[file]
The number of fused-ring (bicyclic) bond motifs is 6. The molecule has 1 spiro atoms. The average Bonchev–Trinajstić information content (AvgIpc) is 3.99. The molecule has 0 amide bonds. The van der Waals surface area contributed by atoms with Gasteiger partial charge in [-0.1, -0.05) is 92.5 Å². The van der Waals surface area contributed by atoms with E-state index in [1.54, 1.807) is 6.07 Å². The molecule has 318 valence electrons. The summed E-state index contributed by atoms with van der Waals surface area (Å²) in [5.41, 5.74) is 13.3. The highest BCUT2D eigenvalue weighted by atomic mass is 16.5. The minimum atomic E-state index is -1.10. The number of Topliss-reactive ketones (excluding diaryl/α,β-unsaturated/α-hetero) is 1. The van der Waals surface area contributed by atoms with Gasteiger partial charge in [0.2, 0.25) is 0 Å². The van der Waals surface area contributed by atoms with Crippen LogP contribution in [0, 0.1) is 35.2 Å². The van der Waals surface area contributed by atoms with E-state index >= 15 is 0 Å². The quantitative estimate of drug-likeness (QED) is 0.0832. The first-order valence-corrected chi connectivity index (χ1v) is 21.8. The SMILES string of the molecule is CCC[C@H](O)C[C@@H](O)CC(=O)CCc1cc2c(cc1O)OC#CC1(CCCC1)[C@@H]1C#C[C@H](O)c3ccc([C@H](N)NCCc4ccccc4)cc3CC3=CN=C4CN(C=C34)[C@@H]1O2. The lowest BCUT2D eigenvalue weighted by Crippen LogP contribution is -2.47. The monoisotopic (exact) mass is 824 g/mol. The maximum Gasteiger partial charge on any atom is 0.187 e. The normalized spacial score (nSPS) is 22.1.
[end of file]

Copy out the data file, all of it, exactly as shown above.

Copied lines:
The number of fused-ring (bicyclic) bond motifs is 6. The molecule has 1 spiro atoms. The average Bonchev–Trinajstić information content (AvgIpc) is 3.99. The molecule has 0 amide bonds. The van der Waals surface area contributed by atoms with Gasteiger partial charge in [-0.1, -0.05) is 92.5 Å². The van der Waals surface area contributed by atoms with E-state index in [1.54, 1.807) is 6.07 Å². The molecule has 318 valence electrons. The summed E-state index contributed by atoms with van der Waals surface area (Å²) in [5.41, 5.74) is 13.3. The highest BCUT2D eigenvalue weighted by atomic mass is 16.5. The minimum atomic E-state index is -1.10. The number of Topliss-reactive ketones (excluding diaryl/α,β-unsaturated/α-hetero) is 1. The van der Waals surface area contributed by atoms with Gasteiger partial charge in [0.2, 0.25) is 0 Å². The van der Waals surface area contributed by atoms with Crippen LogP contribution in [0, 0.1) is 35.2 Å². The van der Waals surface area contributed by atoms with E-state index >= 15 is 0 Å². The quantitative estimate of drug-likeness (QED) is 0.0832. The first-order valence-corrected chi connectivity index (χ1v) is 21.8. The SMILES string of the molecule is CCC[C@H](O)C[C@@H](O)CC(=O)CCc1cc2c(cc1O)OC#CC1(CCCC1)[C@@H]1C#C[C@H](O)c3ccc([C@H](N)NCCc4ccccc4)cc3CC3=CN=C4CN(C=C34)[C@@H]1O2. The lowest BCUT2D eigenvalue weighted by Crippen LogP contribution is -2.47. The monoisotopic (exact) mass is 824 g/mol. The maximum Gasteiger partial charge on any atom is 0.187 e. The normalized spacial score (nSPS) is 22.1.